After my first semester here and the valuable research I conducted early on, I was given a full scholarship for an 11-week trip to China through an NSF grant awarded to one of UGA’s genetics faculty. This was the first time I actually lived in an unfamiliar country, and I could not have asked for a better place. I made some great friends in China that I am still able to keep in touch with. My experiences in China enhanced my interest in environmental issues, so I started working with UGA’s Go Green Alliance as an executive board member and as grants committee chair when I returned to campus. My work with Go Green has varied from volunteering at waste audits of campus buildings and organizing booths at Earth Day Carnivals to writing grant proposals for increasing bicycle access and awareness in Athens. During my second year, I was very lucky to be honored with the mid-term Foundation Fellowship and the Barry M. Goldwater scholarship. UGA also has a great relationship with NYU’s summer undergraduate research program, so the summer after my 2nd-year I worked at NYU’s Medical Center and conducted research in their neurobiology department on potential treatments for neurodegenerative disorders. This past December, I spent two weeks in Copenhagen, Denmark attending the UN Framework Convention on Climate Change as a delegate for the student organization Promote Africa. I gained valuable information about actions we can take toward becoming a more sustainable campus and made contacts for Promote Africa from across the world. I was also able to advertise the important work Promote Africa does for disadvantaged artisans and educational centers. We started our Bright Ideas Grant competition this year, where development projects in Africa can apply for up to $1,000 in funding to enhance their projects. We awarded five grants this year, and this summer traveled throughout Namibia to visit three of our grant sites in order to meet the people, take photos and share stories. While in Namibia, I completed my internship for public health at the World Health Organization’s regional branch in their environmental health department.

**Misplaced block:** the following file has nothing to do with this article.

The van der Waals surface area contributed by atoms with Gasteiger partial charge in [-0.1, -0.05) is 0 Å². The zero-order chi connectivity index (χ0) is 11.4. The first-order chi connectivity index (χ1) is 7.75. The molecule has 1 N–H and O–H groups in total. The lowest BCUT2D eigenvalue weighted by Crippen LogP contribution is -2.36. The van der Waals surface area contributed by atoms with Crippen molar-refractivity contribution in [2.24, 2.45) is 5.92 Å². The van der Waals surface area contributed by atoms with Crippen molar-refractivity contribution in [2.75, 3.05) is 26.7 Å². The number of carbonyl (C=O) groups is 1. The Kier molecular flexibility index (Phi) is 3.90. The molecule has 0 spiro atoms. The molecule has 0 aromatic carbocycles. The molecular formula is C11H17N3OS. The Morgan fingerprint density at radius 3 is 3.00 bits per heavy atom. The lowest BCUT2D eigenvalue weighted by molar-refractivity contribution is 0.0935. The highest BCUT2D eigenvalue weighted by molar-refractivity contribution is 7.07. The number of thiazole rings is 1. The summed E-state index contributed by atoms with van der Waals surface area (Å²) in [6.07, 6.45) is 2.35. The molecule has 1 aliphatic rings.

I work in Dr. Steven Stice’s lab and am continuing the project I started last spring with the assistance of Jenny Mumaw, a doctoral student in the lab.